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How Uterine Fibroids Affect Each Trimester of Pregnancy

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You have uterine fibroids. You’re also pregnant. What should you expect in the months ahead? Many women with fibroids will have a normal pregnancy. The hormonal changes associated with being pregnant often encourage fibroids to grow. Can uterine fibroids affect your pregnancy? Depending on where they are and how big they become, things could get complicated. No need to panic. Just prepare.

Uterine fibroids are benign (non-cancerous) tumors that commonly appear in 30% to 60% of all women over 35. In many cases, fibroids are unlikely to be problematic during pregnancy. But fibroids are estrogen responsive, meaning they tend to grow when estrogen levels rise. During pregnancy, your body will produce more estrogen. Often that causes a fibroid growth spurt. When fibroids located in the wall of your uterus or directly in the uterine cavity begin to grow larger, they can impact how well you carry the baby or how the baby is delivered.

Women with fibroids should be closely monitored by their ob/gyn. Usually, patients require no immediate fibroid treatment. But your doctor should be aware of the condition and prepare for any potential issues. The primary concerns with fibroid growth can change over different stages of a pregnancy. Here’s what to know.

First Trimester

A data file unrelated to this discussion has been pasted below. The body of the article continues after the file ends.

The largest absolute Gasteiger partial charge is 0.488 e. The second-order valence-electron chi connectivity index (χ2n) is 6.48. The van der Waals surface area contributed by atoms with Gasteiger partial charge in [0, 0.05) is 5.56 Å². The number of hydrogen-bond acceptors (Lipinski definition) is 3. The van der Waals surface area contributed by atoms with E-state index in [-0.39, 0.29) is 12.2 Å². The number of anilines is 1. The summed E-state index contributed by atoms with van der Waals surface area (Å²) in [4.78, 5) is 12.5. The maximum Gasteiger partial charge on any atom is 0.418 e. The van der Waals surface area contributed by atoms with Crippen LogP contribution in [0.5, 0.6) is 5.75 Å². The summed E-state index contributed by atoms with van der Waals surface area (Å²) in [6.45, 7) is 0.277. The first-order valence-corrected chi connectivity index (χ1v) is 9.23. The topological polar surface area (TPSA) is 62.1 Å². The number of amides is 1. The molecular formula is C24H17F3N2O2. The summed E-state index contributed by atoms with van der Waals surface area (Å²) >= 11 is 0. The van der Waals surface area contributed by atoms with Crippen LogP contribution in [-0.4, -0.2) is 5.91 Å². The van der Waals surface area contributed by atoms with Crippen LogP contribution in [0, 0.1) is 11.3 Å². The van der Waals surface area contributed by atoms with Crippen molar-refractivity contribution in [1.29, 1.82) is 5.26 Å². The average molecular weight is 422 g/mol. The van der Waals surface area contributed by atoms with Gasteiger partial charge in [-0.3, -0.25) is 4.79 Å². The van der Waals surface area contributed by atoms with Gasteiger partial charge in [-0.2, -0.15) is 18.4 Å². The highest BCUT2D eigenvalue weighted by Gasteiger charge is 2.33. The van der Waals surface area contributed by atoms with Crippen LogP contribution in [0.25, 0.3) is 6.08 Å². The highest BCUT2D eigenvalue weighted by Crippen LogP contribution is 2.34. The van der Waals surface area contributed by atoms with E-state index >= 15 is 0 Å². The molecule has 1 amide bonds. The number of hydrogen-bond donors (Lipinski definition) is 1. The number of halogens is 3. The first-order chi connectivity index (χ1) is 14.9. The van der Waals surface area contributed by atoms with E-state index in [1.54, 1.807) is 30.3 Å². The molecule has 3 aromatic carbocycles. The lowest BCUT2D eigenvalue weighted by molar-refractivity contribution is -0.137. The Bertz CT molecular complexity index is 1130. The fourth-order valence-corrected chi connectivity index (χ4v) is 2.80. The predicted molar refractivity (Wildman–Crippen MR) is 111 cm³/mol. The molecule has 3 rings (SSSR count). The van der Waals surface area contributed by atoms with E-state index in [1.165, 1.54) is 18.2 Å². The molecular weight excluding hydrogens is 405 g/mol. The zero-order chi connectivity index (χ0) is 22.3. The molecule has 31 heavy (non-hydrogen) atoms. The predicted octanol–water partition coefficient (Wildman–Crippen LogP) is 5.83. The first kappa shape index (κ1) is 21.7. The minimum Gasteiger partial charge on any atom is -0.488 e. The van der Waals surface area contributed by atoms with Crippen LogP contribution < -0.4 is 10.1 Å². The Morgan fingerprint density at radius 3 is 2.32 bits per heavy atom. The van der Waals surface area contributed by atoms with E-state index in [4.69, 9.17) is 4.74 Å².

About one-third of all uterine fibroids grow in size during the first three months of pregnancy. Estrogen surges are highest at this point, so fibroids are likely to expand. The most common fibroid-related issues in the first three months of pregnancy are pain, bleeding and the possibility of miscarriage.

Pain is generally related to the location of the fibroid. Especially if grows to a size where it begins pressing on other internal organs.

Bleeding during early pregnancy can happen when the placenta implants near a fibroid.

Miscarriage is a risk in any pregnancy. If you have fibroids, the chance is about 14%.

Second and Third Trimester

In mid to late pregnancy, fibroid-related concerns change as the baby gets closer to delivery. Fibroids may trigger unusual pain, impact fetal health, cause pre-term birth or birthing complications. Women with fibroids are also 6 times more likely to need a C-section delivery.

Pain experienced early in the pregnancy can elevate, especially if fibroids are large. In addition to putting pressure on internal organs, fibroids can sometimes twist and compress, causing extreme discomfort.

Placental abruption is a medical term for the placenta tearing away from the wall of the uterus before the baby is delivered. While this can also happen in women without fibroids, the condition occurs more often when fibroids are present. It’s serious because the placenta provides oxygen to the baby. Also because it can result in severe blood loss to the mother.

Pre-term delivery is more common among women with fibroids than those without. The normal pregnancy period is 37 weeks. Fibroids may cause you to go into labor earlier.

Cesarean/C-section delivery is 6 times more likely if you have fibroids. They can impair the uterus’ ability to contract normally during delivery, block the birth canal, slow or inhibit labor. The potential for complications during delivery makes a c-section delivery safer for you and the baby.